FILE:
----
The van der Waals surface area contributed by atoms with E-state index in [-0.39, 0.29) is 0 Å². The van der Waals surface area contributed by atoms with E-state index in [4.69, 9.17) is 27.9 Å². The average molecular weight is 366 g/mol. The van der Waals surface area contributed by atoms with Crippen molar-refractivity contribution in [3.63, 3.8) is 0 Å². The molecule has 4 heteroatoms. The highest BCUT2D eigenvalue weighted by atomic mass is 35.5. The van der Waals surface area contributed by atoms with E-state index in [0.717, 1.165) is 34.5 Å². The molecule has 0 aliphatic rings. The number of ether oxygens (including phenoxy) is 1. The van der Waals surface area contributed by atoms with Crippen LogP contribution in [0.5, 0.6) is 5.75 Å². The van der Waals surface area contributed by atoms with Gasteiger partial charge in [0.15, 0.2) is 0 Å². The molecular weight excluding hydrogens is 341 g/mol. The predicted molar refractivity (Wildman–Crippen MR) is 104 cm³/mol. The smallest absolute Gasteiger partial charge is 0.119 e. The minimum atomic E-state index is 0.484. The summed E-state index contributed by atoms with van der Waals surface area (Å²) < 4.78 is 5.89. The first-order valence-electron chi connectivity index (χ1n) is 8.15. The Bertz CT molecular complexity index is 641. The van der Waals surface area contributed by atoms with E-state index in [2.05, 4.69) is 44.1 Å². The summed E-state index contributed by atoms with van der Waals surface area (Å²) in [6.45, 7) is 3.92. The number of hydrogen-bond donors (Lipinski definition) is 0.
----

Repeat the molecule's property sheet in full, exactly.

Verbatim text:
The van der Waals surface area contributed by atoms with E-state index in [-0.39, 0.29) is 0 Å². The van der Waals surface area contributed by atoms with E-state index in [4.69, 9.17) is 27.9 Å². The average molecular weight is 366 g/mol. The van der Waals surface area contributed by atoms with Crippen molar-refractivity contribution in [3.63, 3.8) is 0 Å². The molecule has 4 heteroatoms. The highest BCUT2D eigenvalue weighted by atomic mass is 35.5. The van der Waals surface area contributed by atoms with E-state index in [0.717, 1.165) is 34.5 Å². The molecule has 0 aliphatic rings. The number of ether oxygens (including phenoxy) is 1. The van der Waals surface area contributed by atoms with Crippen LogP contribution in [0.5, 0.6) is 5.75 Å². The van der Waals surface area contributed by atoms with Gasteiger partial charge in [0.15, 0.2) is 0 Å². The molecular weight excluding hydrogens is 341 g/mol. The predicted molar refractivity (Wildman–Crippen MR) is 104 cm³/mol. The smallest absolute Gasteiger partial charge is 0.119 e. The minimum atomic E-state index is 0.484. The summed E-state index contributed by atoms with van der Waals surface area (Å²) < 4.78 is 5.89. The first-order valence-electron chi connectivity index (χ1n) is 8.15. The Bertz CT molecular complexity index is 641. The van der Waals surface area contributed by atoms with E-state index in [2.05, 4.69) is 44.1 Å². The summed E-state index contributed by atoms with van der Waals surface area (Å²) in [6.45, 7) is 3.92. The number of hydrogen-bond donors (Lipinski definition) is 0.